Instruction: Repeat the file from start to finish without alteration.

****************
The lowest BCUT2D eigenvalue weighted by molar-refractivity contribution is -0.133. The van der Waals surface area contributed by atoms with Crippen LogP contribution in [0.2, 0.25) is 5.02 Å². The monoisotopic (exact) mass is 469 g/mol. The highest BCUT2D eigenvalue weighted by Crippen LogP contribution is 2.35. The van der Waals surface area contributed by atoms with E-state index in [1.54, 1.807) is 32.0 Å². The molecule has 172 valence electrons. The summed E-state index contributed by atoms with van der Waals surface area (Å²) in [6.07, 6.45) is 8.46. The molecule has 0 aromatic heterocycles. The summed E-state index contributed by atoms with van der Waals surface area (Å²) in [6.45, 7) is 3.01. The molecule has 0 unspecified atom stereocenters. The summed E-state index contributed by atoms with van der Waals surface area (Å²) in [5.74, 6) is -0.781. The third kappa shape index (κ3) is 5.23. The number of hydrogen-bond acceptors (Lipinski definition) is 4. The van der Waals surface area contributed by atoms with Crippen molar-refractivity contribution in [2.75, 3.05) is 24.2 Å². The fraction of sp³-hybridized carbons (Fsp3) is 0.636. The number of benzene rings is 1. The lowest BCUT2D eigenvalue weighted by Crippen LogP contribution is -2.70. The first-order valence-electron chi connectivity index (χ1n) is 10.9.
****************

The lowest BCUT2D eigenvalue weighted by molar-refractivity contribution is -0.133. The van der Waals surface area contributed by atoms with Crippen LogP contribution in [0.2, 0.25) is 5.02 Å². The monoisotopic (exact) mass is 469 g/mol. The highest BCUT2D eigenvalue weighted by Crippen LogP contribution is 2.35. The van der Waals surface area contributed by atoms with E-state index in [1.54, 1.807) is 32.0 Å². The molecule has 172 valence electrons. The summed E-state index contributed by atoms with van der Waals surface area (Å²) in [6.07, 6.45) is 8.46. The molecule has 0 aromatic heterocycles. The summed E-state index contributed by atoms with van der Waals surface area (Å²) in [6.45, 7) is 3.01. The molecule has 0 unspecified atom stereocenters. The summed E-state index contributed by atoms with van der Waals surface area (Å²) in [5.74, 6) is -0.781. The third kappa shape index (κ3) is 5.23. The number of hydrogen-bond acceptors (Lipinski definition) is 4. The van der Waals surface area contributed by atoms with Crippen molar-refractivity contribution in [2.75, 3.05) is 24.2 Å². The fraction of sp³-hybridized carbons (Fsp3) is 0.636. The number of benzene rings is 1. The lowest BCUT2D eigenvalue weighted by Crippen LogP contribution is -2.70. The first-order valence-electron chi connectivity index (χ1n) is 10.9.